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Cookware

Updated: Mar 22, 2019 Print

Cauldron (ding) : Used for cooking meat. A cauldron can be round or rectangular in shape. Typically, a round cauldron is supported by three legs and has two handles facing each other, while a rectangular cauldron stands on four legs with a pair of handles erected on opposite sides at the edges. "Set cauldrons" (lie ding) refers to a group of cauldrons of set numbers and similar shapes either in graduated sizes or of the same size. Bronze cauldrons evolved from pottery cauldrons of the Neolithic era. In the Shang and Zhou dynasties the vessels were emblems of social class and symbols of political power, imbued with significant social meanings.

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Tripod cauldron (ding), late Western Zhou Dynasty (c.11th century-771 BC), collection of Shanghai Museum

[Photo/shanghaimuseum.net]

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Rectangular cauldron (ding), late Shang Dynasty (c.16th century-11th century BC), collection of National Museum of China 

[Photo/chnmuseum.cn]


Lobed Tripod Cauldron (li): A lobed tripod cauldron highly resembles a tripod cauldron (yuan ding) except for its hollow legs which gave the vessel a broader area for heating. Those made in the early Shang Dynasty (c.16th century - 11th century BC) are basically without handles (also known as "ears"), while in the latter half of the Shang, paired handles were attached to the vessel beneath the mouth. Rectangular lobed tripod cauldrons (fang li) emerged in the Western Zhou Dynasty (c.11th century -771 BC).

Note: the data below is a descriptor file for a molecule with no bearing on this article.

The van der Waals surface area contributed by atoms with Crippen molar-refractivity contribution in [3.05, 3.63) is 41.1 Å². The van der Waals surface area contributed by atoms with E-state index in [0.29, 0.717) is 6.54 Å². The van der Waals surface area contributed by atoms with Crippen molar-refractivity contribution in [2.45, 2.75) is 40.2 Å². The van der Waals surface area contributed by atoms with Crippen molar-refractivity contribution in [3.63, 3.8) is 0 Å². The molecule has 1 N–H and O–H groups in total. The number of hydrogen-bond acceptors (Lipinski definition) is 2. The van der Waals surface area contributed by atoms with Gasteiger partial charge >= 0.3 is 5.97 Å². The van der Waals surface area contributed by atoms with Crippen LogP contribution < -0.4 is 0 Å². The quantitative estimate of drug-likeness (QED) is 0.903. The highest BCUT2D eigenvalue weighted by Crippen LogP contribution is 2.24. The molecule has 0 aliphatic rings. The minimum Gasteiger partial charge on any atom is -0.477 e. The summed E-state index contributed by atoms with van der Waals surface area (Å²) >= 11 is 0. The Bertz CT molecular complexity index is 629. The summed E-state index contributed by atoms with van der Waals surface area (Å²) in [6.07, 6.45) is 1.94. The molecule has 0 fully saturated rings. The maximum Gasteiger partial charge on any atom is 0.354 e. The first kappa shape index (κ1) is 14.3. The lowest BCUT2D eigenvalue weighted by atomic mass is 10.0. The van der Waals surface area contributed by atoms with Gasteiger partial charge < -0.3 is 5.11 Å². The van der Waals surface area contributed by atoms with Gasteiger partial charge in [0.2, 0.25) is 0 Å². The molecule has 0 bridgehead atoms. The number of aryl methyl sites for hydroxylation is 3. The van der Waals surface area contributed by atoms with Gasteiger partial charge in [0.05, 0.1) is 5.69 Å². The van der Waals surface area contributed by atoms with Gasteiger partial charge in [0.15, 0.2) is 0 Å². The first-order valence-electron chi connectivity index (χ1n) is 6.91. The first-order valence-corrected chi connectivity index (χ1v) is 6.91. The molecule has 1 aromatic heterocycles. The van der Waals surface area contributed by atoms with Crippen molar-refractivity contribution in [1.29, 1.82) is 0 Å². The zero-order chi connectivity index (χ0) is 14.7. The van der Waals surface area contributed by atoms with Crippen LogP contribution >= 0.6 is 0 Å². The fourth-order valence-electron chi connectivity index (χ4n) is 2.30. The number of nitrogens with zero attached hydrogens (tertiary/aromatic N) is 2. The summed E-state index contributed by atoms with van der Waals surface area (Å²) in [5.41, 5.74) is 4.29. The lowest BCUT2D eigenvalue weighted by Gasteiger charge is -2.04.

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Lobed tripod cauldron (li), mid Western Zhou Dynasty (c.11th century-771 BC), collection of the Palace Museum 

[Photo/dmp.org.cn]


Steamer (yan): The steamer consists of two sections: the upper section is a deep bowl (zeng) with a pierced bottom for holding the food while the lower section is similar to a lobed tripod cauldron (li) and is used to contain water. Once the water is heated, the hot steam it constantly generates rises through the pierced bottom of the deep bowl to heat and cook the food.

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Steamer (yan) decorated with animal mask motifs, late Shang Dynasty (c.16th century-11th century BC), collection of the Palace Museum 

[Photo/dmp.org.cn]



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